New Zealanders
Explain the Internet
BUT FIRST:
“I need your WIFI password to Skpye with my dad.”
—Jesus H. Christ (raconteur)
ON EXPERIMENTATION:
“I mean, the general rule is if you're not prepared to make
a mistake, you're not going to make much p...
ON CENSORSHIP:
“For your own good is a persuasive argument that
will eventually make a man agree to his own destruction.”
...
ON HOAXES:
“I wish I had Wonder Woman's magic lasso
like her to make people tell the truth.”
—Kylie Bax (model & actress)
ON GEEK CULTURE:
“To me, Darth Vader is the epitome of evil.”
—Manu Bennett (actor)
ON AMERICAN EXPORTS:
“Tell people you're a Canadian or a Kiwi
when you travel and they'll adore you.”
—Daniel Gillies (act...
ON DIGITAL DIETS:
“It's just a matter of understanding what's
necessary and discipline yourself to do it.”
—Arthur Lydiard...
ON ACTIVISM:
“The quest for peace begins in the home,
in the school and in the workplace.”
—Silvia Cartwright (former Gove...
ON PUBLISHING:
“A lot of writing's going down
dead ends that don't go anywhere.”
—Andrew Dominik (director & screenwriter)
ON CELEBRITY:
“People do not decide to become extraordinary.
They decide to accomplish extraordinary things.”
—Edmund Hill...
ON FINDING YOUR TRIBE:
“I was a kid who didn't have a lot of self-esteem.”
—Melanie Lynskey (actress)
ON ANONYMITY:
“I was able to grow up and do silly things
and have a life with only a small amount of public scrutiny.”
—Ke...
ON NARRATIVES:
“Writing is a passion I have never understood,
yet a storyteller is all I have ever wanted to be.”
—Ruth Pa...
ON INSPIRATION:
“I, personally, have found reading a continual support to writing.”
—Margaret Mahy (author)
ON PASSION:
“Love has the quality of informing
almost everything - even one's work.”
—Sylvia Ashton-Warner (writer, poet &...
ON SEXISM:
“I'm a writer first and a woman after.”
—Katherine Mansfield (modernist writer)
ON ONLINE DATING:
“It makes it very exciting don't you think to live in an age of,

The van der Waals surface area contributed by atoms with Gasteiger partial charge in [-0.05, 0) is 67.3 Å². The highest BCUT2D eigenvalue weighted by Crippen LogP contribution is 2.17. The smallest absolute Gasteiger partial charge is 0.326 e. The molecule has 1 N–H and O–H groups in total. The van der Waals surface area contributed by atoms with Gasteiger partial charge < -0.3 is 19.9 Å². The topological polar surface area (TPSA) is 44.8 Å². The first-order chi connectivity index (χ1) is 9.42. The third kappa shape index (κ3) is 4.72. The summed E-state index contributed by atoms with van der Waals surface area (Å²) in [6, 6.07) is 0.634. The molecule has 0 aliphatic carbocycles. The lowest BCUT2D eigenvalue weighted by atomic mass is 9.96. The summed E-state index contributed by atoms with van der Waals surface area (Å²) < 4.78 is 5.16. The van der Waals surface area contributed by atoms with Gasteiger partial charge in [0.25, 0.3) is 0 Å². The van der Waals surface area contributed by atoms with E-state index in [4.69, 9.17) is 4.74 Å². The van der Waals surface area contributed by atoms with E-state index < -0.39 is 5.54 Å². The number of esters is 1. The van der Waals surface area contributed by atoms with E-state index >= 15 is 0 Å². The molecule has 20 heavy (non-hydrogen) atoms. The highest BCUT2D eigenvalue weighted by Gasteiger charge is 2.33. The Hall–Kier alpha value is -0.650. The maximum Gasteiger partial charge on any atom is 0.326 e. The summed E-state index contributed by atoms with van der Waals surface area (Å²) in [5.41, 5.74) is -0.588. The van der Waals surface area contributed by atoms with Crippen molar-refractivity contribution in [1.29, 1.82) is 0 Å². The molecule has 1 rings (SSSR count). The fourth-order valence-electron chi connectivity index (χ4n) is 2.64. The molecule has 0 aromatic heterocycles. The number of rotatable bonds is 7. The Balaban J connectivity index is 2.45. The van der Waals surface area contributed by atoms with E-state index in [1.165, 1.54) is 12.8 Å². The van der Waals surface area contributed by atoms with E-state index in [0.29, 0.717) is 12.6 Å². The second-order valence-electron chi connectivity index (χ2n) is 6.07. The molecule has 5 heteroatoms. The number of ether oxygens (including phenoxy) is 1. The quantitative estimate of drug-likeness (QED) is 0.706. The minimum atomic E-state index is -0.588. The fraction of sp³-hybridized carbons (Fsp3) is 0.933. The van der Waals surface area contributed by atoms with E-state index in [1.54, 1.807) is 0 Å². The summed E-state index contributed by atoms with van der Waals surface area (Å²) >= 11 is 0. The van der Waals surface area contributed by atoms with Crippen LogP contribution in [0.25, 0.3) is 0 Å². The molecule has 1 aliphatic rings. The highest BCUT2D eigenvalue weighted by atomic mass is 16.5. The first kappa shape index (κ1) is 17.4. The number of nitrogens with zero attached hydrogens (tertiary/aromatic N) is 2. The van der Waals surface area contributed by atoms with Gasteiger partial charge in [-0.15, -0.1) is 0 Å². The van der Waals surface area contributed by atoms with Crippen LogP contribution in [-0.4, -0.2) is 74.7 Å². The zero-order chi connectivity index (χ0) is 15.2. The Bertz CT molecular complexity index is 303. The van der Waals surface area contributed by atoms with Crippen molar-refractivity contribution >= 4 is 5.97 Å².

of discovery of human personality this ...
ON CHANGE:
“Happiness comes from... Some curious adjustment to life.”
—Hugh Walpole (novelist)
ON CHALLENGES:
“That's always an interesting concept when you try to make your dream
into a reality and you come up agains...
ON GETTING PAID:
“Personally, I've never done things just for money.”
—Glenn Turner (cricketer)
ON COMMENT THREADS;
“Treat everyone the same until you find out they're an idiot.”
—Lucy Lawless (actress & activist)
ON TEAMWORK:
“Collaboration is the best way to work. It's the only way to work, really.
Everyone's there because they have...
ON MODERATING:
“Peace is a fragile thing.
It takes courage to secure it.
It takes wisdom to maintain it.”
—Jenny Shipley (...
ON SEARCH:
“This sounds an extraordinary statement to make,
but in fact all truth is very ordinary.’
—Brian Perkins (broad...
ON FREELANCING:
“Sometimes I think, 'Oh, I wish I just had a nice job
where you're getting a salary.' Just sometimes.”
—Te...
ON BRAVERY:
“How do I take a step?
How do I lift my foot off the ground, move it through the air
a little bit and then bri...
ON SELFIES:
“All you need is a bad angle and
suddenly you're 30 pounds overweight.”
—Rachel Hunter (model & actress)
ON EDUCATION:
“You get what you're good enough to take.”
—David Kirk (rugby player)
ON HATERS:
“I was bullied and regarded as little bit of an oddball myself.”
—Peter Jackson (Groundskeeper, Middle Earth)
ON PROGRESS:
“A huge change has taken place in my lifetime.”
—Michael King (historian)
ON CONTENT:
“People are consuming more than ever,
but I think they want a bit of honesty and depth.”
—Kimbra (recording ar...
ON CONNECTIVITY:
“The world, whether we like it or not,
will become more and more borderless.”
—John Key (Prime Minister)
ON OPPORTUNITY:
“I always thought I'd go to university and then get a real job, you know.
Now I want to do stuff that real...
ON JOURNALISM:
“With any good story, you need the adversary, the heroes
and villains. You need a good mixture to make it w...
ON FREEDOM:
“I'm completely in charge of my own life now. Sometimes there's
no one there to slap me on the hand and say: '...
ON MANUFACTURED OUTRAGE:
“We used to say that he who threw the biggest tantrum won the day.”